Hope this helps 😀

 

Cheers

 

 

View solution in context
3 REPLIES 3
Cawtau
Senior MVP

Hello Pm56,

 

  I think everyone is rather fed up about getting SPAM and SCAM calls from spoofed numbers. Unfortunately, there currently isn't much that any of the mobile providers can do to prevent them. Since the spammers/scammers use spoofed numbers, it is not possible to identify the true spammers' number. As you are aware, the numbers shown on caller ID do not belong to the spammers. They often belong to innocent, unsuspecting people like yourself. Unfortunately, there isn't much that can be done to prevent numbers from being spoofed. In some instances, the spammers/scammers will use the recipients' own phone numbers to make the calls. Even the RCMP are not immune to being spoofed (see here). 

 

  The spammers/scammers will tend to spoof phone numbers within their target range to make potential victims think the calls are coming from people they might know. As explained in another post, it's actually rather simple to target customers from a particular provider. All they need is to choose an area code and prefix for their chosen target and sequentially dial those numbers from 0000 to 9999. Since the calls appear to come from similar numbers,  it's called Neighbour spoofing (see here). In some instances, the spammers/scammers will use the recipients' own phone numbers to make the calls, called mirroring.

 

  The mobile providers have implemented Universal Call Blocking which is meant to block calls from malformed phone numbers. That said, I'm doubtful whether it will have much of an effect on the amount of SPAM or SCAM calls since many of them appear to have properly formed phone numbers. In addition, a new technology, STIR/SHAKEN (Secure Telephone Identity Revisited/Signature-based Handling of Asserted Information Using Tokens) is being adopted to further reduce the amount of nuisance calls (see here). However, I have my doubts as to whether those measures will reduce the amount of SPAM calls. My understanding is the STIR/SHAKEN will only identify possible SPAM calls and mark the calls as suspected SPAM.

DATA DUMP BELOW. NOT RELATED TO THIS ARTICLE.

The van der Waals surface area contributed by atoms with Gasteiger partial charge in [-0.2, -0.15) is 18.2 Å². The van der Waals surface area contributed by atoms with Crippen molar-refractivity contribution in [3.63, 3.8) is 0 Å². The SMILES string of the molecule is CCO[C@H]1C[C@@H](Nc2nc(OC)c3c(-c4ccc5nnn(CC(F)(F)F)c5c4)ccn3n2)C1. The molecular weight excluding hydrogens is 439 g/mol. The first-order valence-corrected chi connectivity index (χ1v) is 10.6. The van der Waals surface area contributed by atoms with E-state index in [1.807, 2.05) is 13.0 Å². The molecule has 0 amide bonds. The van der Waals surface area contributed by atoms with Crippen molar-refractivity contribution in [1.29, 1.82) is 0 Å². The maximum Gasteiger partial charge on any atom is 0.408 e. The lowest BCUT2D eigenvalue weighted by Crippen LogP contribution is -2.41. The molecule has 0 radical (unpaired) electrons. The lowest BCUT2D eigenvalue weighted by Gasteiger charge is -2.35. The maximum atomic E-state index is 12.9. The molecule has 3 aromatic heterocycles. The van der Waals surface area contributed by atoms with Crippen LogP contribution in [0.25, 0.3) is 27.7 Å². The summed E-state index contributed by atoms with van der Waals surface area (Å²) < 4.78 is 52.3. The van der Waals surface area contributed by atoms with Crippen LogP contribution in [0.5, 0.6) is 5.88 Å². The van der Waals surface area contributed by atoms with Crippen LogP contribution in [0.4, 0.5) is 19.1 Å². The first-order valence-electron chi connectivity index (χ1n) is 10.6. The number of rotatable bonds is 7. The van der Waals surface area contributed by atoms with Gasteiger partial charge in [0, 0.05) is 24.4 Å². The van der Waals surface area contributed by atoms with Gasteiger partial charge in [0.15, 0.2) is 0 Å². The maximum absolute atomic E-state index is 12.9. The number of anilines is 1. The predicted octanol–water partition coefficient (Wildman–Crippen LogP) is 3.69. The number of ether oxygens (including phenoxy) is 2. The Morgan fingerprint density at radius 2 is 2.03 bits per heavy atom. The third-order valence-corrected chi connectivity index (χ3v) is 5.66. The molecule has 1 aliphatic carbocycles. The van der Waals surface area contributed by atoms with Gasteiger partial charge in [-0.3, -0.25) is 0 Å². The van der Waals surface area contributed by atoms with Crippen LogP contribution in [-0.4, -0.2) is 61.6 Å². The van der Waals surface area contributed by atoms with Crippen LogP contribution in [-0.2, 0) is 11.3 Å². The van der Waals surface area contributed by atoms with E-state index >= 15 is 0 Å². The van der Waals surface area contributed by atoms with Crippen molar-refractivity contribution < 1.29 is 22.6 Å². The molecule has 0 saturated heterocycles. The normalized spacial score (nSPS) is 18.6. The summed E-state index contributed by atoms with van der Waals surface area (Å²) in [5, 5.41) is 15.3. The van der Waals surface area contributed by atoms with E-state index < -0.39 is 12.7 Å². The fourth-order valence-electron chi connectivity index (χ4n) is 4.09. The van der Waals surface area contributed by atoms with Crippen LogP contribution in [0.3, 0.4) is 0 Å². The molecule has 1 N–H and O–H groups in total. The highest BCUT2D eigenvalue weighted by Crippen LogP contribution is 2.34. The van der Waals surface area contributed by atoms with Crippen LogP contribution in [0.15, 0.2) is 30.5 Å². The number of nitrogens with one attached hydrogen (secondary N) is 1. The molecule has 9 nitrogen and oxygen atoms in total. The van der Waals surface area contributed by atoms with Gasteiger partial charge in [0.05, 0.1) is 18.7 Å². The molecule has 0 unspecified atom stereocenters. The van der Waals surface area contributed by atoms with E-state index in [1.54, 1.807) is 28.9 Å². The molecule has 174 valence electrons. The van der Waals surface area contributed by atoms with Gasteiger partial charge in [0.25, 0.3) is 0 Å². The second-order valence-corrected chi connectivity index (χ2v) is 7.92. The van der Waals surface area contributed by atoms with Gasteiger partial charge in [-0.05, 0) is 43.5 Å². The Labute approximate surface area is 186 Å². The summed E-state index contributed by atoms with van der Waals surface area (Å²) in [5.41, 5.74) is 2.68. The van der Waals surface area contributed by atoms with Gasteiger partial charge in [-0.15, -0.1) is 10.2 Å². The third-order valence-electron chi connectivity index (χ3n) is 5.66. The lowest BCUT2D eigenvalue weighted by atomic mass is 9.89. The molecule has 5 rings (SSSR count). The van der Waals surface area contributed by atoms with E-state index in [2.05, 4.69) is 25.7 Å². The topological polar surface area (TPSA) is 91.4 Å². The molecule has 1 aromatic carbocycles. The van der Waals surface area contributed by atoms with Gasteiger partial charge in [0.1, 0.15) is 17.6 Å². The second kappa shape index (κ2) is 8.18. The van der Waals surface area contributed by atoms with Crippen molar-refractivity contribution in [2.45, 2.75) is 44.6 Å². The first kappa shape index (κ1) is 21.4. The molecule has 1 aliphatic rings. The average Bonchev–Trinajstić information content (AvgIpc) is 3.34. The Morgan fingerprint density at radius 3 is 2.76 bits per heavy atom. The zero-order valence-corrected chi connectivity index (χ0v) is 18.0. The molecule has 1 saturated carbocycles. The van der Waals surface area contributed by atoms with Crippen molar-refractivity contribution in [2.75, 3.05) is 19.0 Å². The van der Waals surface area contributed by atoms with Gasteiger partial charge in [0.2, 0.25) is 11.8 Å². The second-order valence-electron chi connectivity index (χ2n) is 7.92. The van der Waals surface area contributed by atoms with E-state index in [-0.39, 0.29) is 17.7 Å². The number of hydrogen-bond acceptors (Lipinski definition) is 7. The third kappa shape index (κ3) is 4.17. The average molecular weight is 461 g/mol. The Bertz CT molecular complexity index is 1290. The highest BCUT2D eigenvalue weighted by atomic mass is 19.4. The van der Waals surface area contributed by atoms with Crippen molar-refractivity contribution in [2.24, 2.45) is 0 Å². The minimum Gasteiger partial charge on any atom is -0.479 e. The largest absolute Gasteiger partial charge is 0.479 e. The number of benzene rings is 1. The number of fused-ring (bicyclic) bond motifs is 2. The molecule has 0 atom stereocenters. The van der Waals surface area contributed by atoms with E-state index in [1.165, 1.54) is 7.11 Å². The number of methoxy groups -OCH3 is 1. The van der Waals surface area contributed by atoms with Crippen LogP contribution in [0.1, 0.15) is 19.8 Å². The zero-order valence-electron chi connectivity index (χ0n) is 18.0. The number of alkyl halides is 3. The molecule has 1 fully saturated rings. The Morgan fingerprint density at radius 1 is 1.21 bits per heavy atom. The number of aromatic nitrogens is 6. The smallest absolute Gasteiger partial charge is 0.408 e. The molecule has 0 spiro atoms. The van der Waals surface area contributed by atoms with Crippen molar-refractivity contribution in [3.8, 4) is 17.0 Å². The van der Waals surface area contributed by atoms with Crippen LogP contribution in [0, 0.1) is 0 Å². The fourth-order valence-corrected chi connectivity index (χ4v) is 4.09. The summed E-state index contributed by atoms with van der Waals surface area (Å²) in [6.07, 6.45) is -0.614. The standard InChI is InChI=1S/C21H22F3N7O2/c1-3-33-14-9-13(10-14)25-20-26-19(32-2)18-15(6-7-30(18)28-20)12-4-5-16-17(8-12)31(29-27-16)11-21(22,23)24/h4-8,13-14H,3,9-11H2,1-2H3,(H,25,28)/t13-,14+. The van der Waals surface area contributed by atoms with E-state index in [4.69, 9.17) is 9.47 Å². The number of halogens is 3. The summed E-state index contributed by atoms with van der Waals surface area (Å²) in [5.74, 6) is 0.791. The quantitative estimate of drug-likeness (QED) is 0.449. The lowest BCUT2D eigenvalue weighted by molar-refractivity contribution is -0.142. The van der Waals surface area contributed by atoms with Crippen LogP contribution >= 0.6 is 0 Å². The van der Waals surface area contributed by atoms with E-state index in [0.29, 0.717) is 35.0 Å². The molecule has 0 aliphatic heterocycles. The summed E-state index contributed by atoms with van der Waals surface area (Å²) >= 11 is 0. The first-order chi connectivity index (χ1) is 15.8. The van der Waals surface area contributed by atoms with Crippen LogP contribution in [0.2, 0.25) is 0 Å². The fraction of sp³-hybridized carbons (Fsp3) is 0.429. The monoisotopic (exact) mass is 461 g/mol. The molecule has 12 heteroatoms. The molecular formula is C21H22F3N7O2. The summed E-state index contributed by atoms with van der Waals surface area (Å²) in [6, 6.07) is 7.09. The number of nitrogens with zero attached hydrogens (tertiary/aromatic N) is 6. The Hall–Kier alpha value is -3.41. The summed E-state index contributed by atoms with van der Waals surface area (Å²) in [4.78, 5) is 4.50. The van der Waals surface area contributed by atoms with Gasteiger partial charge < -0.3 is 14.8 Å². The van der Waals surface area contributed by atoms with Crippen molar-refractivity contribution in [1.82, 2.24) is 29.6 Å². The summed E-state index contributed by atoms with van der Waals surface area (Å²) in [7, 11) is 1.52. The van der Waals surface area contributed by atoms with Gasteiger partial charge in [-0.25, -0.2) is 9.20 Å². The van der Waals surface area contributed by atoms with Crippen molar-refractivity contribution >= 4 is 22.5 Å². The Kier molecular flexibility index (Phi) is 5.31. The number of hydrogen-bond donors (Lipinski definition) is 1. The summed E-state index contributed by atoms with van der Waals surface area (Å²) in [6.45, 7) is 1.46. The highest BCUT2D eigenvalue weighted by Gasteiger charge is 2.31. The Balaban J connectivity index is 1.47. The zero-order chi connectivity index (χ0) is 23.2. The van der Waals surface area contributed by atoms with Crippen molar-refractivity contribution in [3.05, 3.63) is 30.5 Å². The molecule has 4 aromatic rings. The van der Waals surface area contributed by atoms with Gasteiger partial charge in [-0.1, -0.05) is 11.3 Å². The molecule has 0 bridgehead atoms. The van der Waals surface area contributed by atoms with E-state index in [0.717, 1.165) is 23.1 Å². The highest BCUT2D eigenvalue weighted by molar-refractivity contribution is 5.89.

Unfortunately, until the technology to unmask the true number of spammers/scammers is readily available (not simply the number shown on the caller ID), the only solution currently is to block the numbers on your phone. You should note that blocking the calls only prevents the calls from ringing your phone. It does not prevent the callers from leaving voicemail. There are (at least were) some apps which claimed to also prevent callers from leaving voicemail. They worked by answering and almost simultaneously ending the calls. While those apps do prevent calls from going to voicemail, the calls are also considered 'answered' and therefore count as airtime.

 

Hope this helps 😀

 

Cheers

 

 


pm56
I'm a Participant Level 2

Thanks to both of you who replied. Each was helpful.

Although there appears to be no solution, and I figured it was something like spoofing, it's still helpful to have it explained.

Much appreciated.

FidoKenny
Moderator

Hey @pm56

 

It seems like those are spam calls.

 

To avoid those, you can add your number to the Do Not call List here.